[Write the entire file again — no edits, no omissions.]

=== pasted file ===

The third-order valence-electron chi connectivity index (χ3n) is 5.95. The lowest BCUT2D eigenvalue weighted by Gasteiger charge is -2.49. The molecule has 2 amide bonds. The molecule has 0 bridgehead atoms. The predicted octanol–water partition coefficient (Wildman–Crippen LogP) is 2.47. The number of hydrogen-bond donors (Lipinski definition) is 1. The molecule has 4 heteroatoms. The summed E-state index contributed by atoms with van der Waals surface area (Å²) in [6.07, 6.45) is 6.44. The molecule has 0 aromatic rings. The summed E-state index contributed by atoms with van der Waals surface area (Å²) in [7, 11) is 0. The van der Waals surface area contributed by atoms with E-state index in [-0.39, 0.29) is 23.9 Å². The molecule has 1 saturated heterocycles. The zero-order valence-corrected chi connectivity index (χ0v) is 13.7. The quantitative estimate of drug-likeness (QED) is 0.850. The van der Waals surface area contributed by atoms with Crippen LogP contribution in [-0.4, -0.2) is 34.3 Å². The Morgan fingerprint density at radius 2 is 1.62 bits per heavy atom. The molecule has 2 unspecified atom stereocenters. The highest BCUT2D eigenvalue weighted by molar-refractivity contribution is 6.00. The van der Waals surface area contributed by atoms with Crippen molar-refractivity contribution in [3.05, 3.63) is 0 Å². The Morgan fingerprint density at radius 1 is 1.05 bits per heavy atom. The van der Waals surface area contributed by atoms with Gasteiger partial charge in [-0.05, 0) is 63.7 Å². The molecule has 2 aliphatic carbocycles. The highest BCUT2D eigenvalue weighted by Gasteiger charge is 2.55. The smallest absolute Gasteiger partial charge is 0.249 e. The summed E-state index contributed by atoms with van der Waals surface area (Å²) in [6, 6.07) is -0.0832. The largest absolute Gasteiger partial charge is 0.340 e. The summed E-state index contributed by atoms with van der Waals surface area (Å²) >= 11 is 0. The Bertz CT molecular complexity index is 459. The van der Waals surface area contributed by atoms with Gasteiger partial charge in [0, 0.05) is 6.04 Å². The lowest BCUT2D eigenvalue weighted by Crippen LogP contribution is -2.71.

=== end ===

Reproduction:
The third-order valence-electron chi connectivity index (χ3n) is 5.95. The lowest BCUT2D eigenvalue weighted by Gasteiger charge is -2.49. The molecule has 2 amide bonds. The molecule has 0 bridgehead atoms. The predicted octanol–water partition coefficient (Wildman–Crippen LogP) is 2.47. The number of hydrogen-bond donors (Lipinski definition) is 1. The molecule has 4 heteroatoms. The summed E-state index contributed by atoms with van der Waals surface area (Å²) in [6.07, 6.45) is 6.44. The molecule has 0 aromatic rings. The summed E-state index contributed by atoms with van der Waals surface area (Å²) in [7, 11) is 0. The van der Waals surface area contributed by atoms with E-state index in [-0.39, 0.29) is 23.9 Å². The molecule has 1 saturated heterocycles. The zero-order valence-corrected chi connectivity index (χ0v) is 13.7. The quantitative estimate of drug-likeness (QED) is 0.850. The van der Waals surface area contributed by atoms with Crippen LogP contribution in [-0.4, -0.2) is 34.3 Å². The Morgan fingerprint density at radius 2 is 1.62 bits per heavy atom. The molecule has 2 unspecified atom stereocenters. The highest BCUT2D eigenvalue weighted by molar-refractivity contribution is 6.00. The van der Waals surface area contributed by atoms with Crippen molar-refractivity contribution in [3.05, 3.63) is 0 Å². The Morgan fingerprint density at radius 1 is 1.05 bits per heavy atom. The van der Waals surface area contributed by atoms with Gasteiger partial charge in [-0.05, 0) is 63.7 Å². The molecule has 2 aliphatic carbocycles. The highest BCUT2D eigenvalue weighted by Gasteiger charge is 2.55. The smallest absolute Gasteiger partial charge is 0.249 e. The summed E-state index contributed by atoms with van der Waals surface area (Å²) in [6, 6.07) is -0.0832. The largest absolute Gasteiger partial charge is 0.340 e. The summed E-state index contributed by atoms with van der Waals surface area (Å²) >= 11 is 0. The Bertz CT molecular complexity index is 459. The van der Waals surface area contributed by atoms with Gasteiger partial charge in [0, 0.05) is 6.04 Å². The lowest BCUT2D eigenvalue weighted by Crippen LogP contribution is -2.71.